Germination Science Projects
makes it possible to put all germination science projects on
single page is their similarity. Plants are complex organisms. They can
be very different as an adult form and have very different lifecycles,
sizes and habitats yet they all start life as a seed. So all you need
for this kind of project is some seeds, water, soil and a bit of
on One Page.
First of all it's good to do a bit of research on plant seeds.
You probably know that all seeds of flowering plants are divided into 2 major groups: Monocotyledons or monocots and Dicotyledons or Dicots. If you open up the seed you'll see the difference – embryo of monocots have only single leaf while embryo of dicots have 2 embryo leafs. There are many other important differences which we will not discuss here.
Seeds of different species store different amounts of nutrients to feed an embryo. Large seeds with lots of food storage usually found among dicots. Depending on our experiment we may choose to use seeds with plenty of food storage. For example if you'd decided to do simple observational project on the root system development you could choose some bean or avocado seed. You could setup them over the glass of water to observe roots growing. That would allow you to take photos or even make a time-lapse movie of the root growth!
Time required for seed germination is another important variable we want to keep in mind. Some species produce shoots faster then another. Time may vary from one-two days to few weeks! So if you time limited or your experiment requires multiple repetitions you may want to choose fastest seeds of them all.
Good model plants for germination science projects are:
- Soy beans (dicot) germination time 3-4 days.
- Sunflower seeds (dicot)germination time 10-14 days.
- Butter beans (dicot)germination time 6-18 days.
- Corn seeds (monocot)germination time 4-12 days.
At the very first stage of its life seeds are self contained. All they need is a bit of light and water. Within they have all important nutrients to develop. By the way this is the important difference between higher plants and seedless plants like ferns or algae.
However, there much more parameters some of them are subtle that may affect plant germination and even its survival.
Here is the little list of the parameters that you can test in germination science projects:
- Will light affect germination time?
- What about temperature?
- Amount of oxigen in the atmosphere?
- Amount of carbon dioxide in the atmosphere?
- Bacterial or mold contamination of the soil?
- How deep seed can be planted and still survive?
- How competition affect germination?
- Is competition between different species affect germination?
- Is competition from grown plants affect germination?
- Does magnetic field affect germination rate?
- How pH affect germination?
- Does rooting hormone speed up germination?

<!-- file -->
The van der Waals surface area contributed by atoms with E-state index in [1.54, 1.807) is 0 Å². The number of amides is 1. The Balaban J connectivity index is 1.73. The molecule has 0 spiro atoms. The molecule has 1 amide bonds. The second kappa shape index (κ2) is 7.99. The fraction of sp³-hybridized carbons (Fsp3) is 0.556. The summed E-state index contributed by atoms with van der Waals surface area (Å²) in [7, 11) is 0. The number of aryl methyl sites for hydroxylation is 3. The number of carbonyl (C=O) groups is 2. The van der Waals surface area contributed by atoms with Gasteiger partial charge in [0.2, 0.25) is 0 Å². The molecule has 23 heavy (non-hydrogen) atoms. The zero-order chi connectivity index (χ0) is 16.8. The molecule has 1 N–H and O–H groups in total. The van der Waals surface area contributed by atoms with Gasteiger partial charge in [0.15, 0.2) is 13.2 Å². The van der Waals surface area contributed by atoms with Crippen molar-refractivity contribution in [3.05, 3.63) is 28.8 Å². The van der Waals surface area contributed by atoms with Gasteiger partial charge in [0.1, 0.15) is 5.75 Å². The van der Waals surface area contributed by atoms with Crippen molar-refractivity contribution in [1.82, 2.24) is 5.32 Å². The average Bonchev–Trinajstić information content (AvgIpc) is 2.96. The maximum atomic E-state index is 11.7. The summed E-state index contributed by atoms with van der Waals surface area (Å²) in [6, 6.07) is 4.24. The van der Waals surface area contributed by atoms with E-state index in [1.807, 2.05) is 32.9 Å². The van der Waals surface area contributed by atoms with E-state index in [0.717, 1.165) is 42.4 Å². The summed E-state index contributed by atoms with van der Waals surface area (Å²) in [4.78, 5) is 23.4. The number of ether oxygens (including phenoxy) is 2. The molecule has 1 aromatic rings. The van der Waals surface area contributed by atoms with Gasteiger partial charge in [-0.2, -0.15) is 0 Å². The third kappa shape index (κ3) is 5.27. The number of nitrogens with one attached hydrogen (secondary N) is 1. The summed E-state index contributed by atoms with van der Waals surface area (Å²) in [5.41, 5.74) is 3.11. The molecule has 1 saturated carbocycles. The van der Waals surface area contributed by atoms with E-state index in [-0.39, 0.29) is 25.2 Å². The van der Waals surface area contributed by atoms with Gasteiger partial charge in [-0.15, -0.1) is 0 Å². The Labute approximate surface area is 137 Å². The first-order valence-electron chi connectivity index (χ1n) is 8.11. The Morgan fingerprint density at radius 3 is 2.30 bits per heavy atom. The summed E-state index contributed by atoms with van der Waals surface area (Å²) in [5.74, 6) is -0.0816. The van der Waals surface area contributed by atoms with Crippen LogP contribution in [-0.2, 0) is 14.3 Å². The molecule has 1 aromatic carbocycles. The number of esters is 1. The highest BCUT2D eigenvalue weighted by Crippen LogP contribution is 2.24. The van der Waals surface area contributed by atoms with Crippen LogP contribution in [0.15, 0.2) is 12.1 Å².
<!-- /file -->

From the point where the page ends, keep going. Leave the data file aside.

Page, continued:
- How roothing hormone affect root system development?
Try to add some more questions to this list!
So what exectly happens when you plant seeds in the wet soil?
Plant embryo lives in anabiosis state. In this state all life processes are almost stopped. Cells of embryo do not grow or divide. There is almost no breathing. Embryo spend almost no energy. Time stopped for it. Seed is like a starship with hybernated astronaut flying to some distant star.
Most of the seeds have an internal anti-alarm-clock program that force them spend certain time (few weeks or even months) sleeping until germination process can be turned on. This program is very important – it helps plants to survive hostile seasons.
When time comes usually water and temperature starts germination process. Seed starship arrived to its destination.
Seed coat (outer layer of the seed) becomes transparent for the water. Water fills the embryo cells bringing it back to life, turning on chains of enzyme reactions in the cells and dissolving nutrients in the endosperm, making them available for the embryo.
Seed grows in volume. The root comes out and anchor it in the soil. Then embryo leaf(s) appear and for some time embryo grows feeding mostly on the endosperm. Then root system develops and first real leaves appear.
For most of germination
science projects you may need:
- Seeds. You should select them carefully making sure that all of them look good. There should not be obvious damage to the seed coat, signs of mold or inconsistency in coat color. For any germination experiment you'll need at least 2 groups of seeds. One of them will be our test group(s) and another one – control group.
- Plates, jars or petri dishes to soak and sprout the seeds. You may also need a piece of cloth. It's convenient to soak your seeds in water in petri dishes. Some experiments may be completely done in the dishes. The lid is transparent so you can observe results through them. Also it looks very scientific. :)
- Germination tray and potting mix. You can buy one or you can make one.
This is basic materials that you will need for most of the experiments. For some experiments you'll need more tools/materials. Check experiment links for specific information.
All germination experiments have fairly similar setup.
- Select and separate seeds in few groups - control group and experimental groups (as many as you need).
- Set up environment conditions for test group and control group(s) in such a way that all conditions are exactly the same except the one that you're testing.
- Observe and measure changes that happens to the seed and record the results.
When experiment is done?
Well, that's up to you to decide and may depend on the experiment goals. In most cases we would suggest experiment complete when 50% of the sprouts in the control group will achieve certain length of root or leafs. Note this condition is only our suggestion, and may depend on the type of the experiment. For example it probably would not be valid if you compare germination of two different species.